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Sudan, Saudi Arabia expect to earn $ 20 billion from Atlantis II project


The Atlantis II (Latitude [N] 21° and Longitude [E] 38°) (Map by Nature.com)

May 1, 2016 (KHARTOUM) – Sudan on Sunday expressed hopes to attract more Saudi investments in mineral sector, and expected that the revenue of the two countries from Atlantis II mining project in the Red Sea reach 20 billion.

Saudi Arabia Minister of Petroleum and Mineral Resources, Ali bin Ibrahim Al-Naimi, will pay a one-day visit to Khartoum on Wednesday to discuss joint collaboration in a project to extract metals from hydro-thermal basins some 2,000 meters deep in the Red Sea known as Atlantis II project.

Sudan Authority for Geological Research Director, Mohamed Abu Fatma, revealed that Red Sea bed is rich in minerals. Estimates for minerals in the common area between Sudan and Saudi Arabia show that there are over 47 tons of gold, 2 million tons of zinc, 500,000 tons of copper, 3,000 tons of sliver and huge amounts of other valuable minerals.

“Sudan, Saudi Arabia are expected to earn $ 20 billion from Atlantis II project. The two parties will discuss utilization of these minerals in their imminent meeting in Khartoum,” Abu Fatma told the official news agency (SUNA), calling for creating smart partnership in minerals exploitation.

Sudanese Minister of Minerals, Mohamed Sadiq al-Karori, on his part, said that Sudan has allocated 100 mining blocks for both local and international investors.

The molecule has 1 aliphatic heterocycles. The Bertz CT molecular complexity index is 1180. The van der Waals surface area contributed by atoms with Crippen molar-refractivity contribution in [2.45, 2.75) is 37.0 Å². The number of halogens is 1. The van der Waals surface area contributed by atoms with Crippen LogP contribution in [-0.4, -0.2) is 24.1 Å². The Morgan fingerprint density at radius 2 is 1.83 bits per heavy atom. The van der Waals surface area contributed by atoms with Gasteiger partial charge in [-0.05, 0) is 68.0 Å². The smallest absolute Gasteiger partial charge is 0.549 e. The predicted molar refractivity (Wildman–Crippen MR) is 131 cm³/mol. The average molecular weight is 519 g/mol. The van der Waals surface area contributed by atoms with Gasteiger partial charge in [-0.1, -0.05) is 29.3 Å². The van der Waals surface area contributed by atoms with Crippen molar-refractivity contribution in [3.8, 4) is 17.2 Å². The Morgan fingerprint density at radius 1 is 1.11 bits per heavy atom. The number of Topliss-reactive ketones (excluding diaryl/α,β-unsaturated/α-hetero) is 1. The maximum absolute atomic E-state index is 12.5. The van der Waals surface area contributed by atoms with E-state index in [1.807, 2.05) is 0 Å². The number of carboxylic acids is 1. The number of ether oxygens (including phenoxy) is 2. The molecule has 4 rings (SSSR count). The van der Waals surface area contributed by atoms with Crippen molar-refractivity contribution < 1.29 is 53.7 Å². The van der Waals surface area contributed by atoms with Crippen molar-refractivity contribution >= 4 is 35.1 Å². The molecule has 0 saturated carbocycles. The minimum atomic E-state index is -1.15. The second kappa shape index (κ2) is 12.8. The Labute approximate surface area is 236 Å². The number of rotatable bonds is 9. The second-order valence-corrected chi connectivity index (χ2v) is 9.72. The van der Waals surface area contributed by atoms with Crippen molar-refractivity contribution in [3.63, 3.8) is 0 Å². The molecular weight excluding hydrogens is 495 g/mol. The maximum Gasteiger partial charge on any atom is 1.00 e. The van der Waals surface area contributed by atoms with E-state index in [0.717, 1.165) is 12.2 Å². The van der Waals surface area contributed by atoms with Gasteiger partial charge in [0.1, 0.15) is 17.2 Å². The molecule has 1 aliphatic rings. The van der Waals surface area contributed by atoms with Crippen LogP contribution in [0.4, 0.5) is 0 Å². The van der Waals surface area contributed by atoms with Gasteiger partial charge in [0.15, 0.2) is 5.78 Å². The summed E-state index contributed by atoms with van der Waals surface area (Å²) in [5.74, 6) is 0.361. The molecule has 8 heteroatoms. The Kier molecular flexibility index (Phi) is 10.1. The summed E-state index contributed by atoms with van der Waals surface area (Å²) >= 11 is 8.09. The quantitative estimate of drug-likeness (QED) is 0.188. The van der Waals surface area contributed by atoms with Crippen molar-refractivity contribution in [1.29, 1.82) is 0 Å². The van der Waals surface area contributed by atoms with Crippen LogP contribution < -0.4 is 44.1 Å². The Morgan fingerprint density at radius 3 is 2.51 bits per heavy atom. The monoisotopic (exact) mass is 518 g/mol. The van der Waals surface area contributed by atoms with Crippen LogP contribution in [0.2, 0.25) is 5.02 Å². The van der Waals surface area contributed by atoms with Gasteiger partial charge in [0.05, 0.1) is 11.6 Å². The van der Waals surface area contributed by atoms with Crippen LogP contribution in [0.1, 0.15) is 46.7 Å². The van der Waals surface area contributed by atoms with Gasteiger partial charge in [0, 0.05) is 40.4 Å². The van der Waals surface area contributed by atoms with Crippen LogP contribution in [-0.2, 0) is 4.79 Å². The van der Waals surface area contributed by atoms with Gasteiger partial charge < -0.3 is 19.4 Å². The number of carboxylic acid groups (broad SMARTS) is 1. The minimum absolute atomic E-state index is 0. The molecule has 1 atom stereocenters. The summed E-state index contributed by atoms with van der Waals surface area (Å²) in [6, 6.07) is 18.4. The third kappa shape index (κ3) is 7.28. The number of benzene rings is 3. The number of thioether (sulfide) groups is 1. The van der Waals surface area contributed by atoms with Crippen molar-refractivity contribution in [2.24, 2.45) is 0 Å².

Al-Karori discussed with the Saudi Ambassador to Sudan, Fisal al-Mala, the final arrangements for al-Naimi visit to Khartoum to attend the meeting of Sudanese-Saudi Standing Committee on Joint Exploitation of Natural Resources in the Red Sea.

“Sudan is interested to attract more Saudi investments in minerals sector” said al-Karori, while Saudi Arabia aims to diversify income resources and to end oil dependency,.

The Saudi ambassador said his country is keen to invest in all sectors in Sudan including minerals. Al-Mala further said that he hopes Sudan and Saudi Arabia to focus on accelerating efforts to utilize Red Sea bed minerals.

Since the secession of South Sudan in July 2011 and the loss of two thirds of its oil reserves, Sudan has developed mining industry to increase its national revenue.

In February 2012, Khartoum and Riyadh signed an agreement on exploring minerals in the joint territorial water in the Red Sea. Atlantis II goes back to 1970s, when Sudanese government had plans to exploit the Red Sea bed with Preussag AG, a German mining company. But the project was abandoned due to the lack of suitable exploration technologies at the time.

In 2010, the Canadian Diamond Fields International and Saudi Manafa International Ltd. were licensed by the Saudi Sudanese Committee to conduct exploration activities in Red Sea rift valley.

In a feasibility study conducted in 2012, Diamond Fields International expected that Saudi Arabia and Sudan will make big profits from the extraction of copper, silver and zinc from Red Sea bed. At the time, it expected to start production in 2014 once technical studies are terminated.

Sudan and Saudi Arabia relations have recently improved after years of tension caused by Sudan-Iran connections. The development of bilateral relation was crowned by Sudan’s participation in the Saudi-led coalition against Houthi militants in Yemen and in the military exercises “Thunder of the North” in Saudi Arabia.


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